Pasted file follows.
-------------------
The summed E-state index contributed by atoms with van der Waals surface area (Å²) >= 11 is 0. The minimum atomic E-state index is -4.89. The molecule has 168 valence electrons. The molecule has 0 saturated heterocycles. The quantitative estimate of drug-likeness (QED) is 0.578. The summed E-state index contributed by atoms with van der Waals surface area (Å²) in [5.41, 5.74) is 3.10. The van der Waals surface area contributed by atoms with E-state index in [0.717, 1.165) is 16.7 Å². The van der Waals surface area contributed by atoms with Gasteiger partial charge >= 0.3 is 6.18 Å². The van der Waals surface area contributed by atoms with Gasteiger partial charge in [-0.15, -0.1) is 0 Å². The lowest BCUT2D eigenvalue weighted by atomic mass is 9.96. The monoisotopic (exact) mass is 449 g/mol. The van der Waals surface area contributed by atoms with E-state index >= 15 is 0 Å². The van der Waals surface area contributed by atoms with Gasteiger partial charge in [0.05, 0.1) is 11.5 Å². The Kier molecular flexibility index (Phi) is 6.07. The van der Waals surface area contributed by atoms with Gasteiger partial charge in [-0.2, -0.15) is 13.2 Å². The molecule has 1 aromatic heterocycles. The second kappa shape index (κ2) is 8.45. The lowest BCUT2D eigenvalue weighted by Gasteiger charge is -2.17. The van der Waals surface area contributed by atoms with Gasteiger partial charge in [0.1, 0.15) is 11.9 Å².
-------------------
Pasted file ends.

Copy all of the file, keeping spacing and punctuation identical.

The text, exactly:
The summed E-state index contributed by atoms with van der Waals surface area (Å²) >= 11 is 0. The minimum atomic E-state index is -4.89. The molecule has 168 valence electrons. The molecule has 0 saturated heterocycles. The quantitative estimate of drug-likeness (QED) is 0.578. The summed E-state index contributed by atoms with van der Waals surface area (Å²) in [5.41, 5.74) is 3.10. The van der Waals surface area contributed by atoms with E-state index in [0.717, 1.165) is 16.7 Å². The van der Waals surface area contributed by atoms with Gasteiger partial charge >= 0.3 is 6.18 Å². The van der Waals surface area contributed by atoms with Gasteiger partial charge in [-0.15, -0.1) is 0 Å². The lowest BCUT2D eigenvalue weighted by atomic mass is 9.96. The monoisotopic (exact) mass is 449 g/mol. The van der Waals surface area contributed by atoms with E-state index >= 15 is 0 Å². The van der Waals surface area contributed by atoms with Gasteiger partial charge in [0.05, 0.1) is 11.5 Å². The Kier molecular flexibility index (Phi) is 6.07. The van der Waals surface area contributed by atoms with Gasteiger partial charge in [-0.2, -0.15) is 13.2 Å². The molecule has 1 aromatic heterocycles. The second kappa shape index (κ2) is 8.45. The lowest BCUT2D eigenvalue weighted by Gasteiger charge is -2.17. The van der Waals surface area contributed by atoms with Gasteiger partial charge in [0.1, 0.15) is 11.9 Å².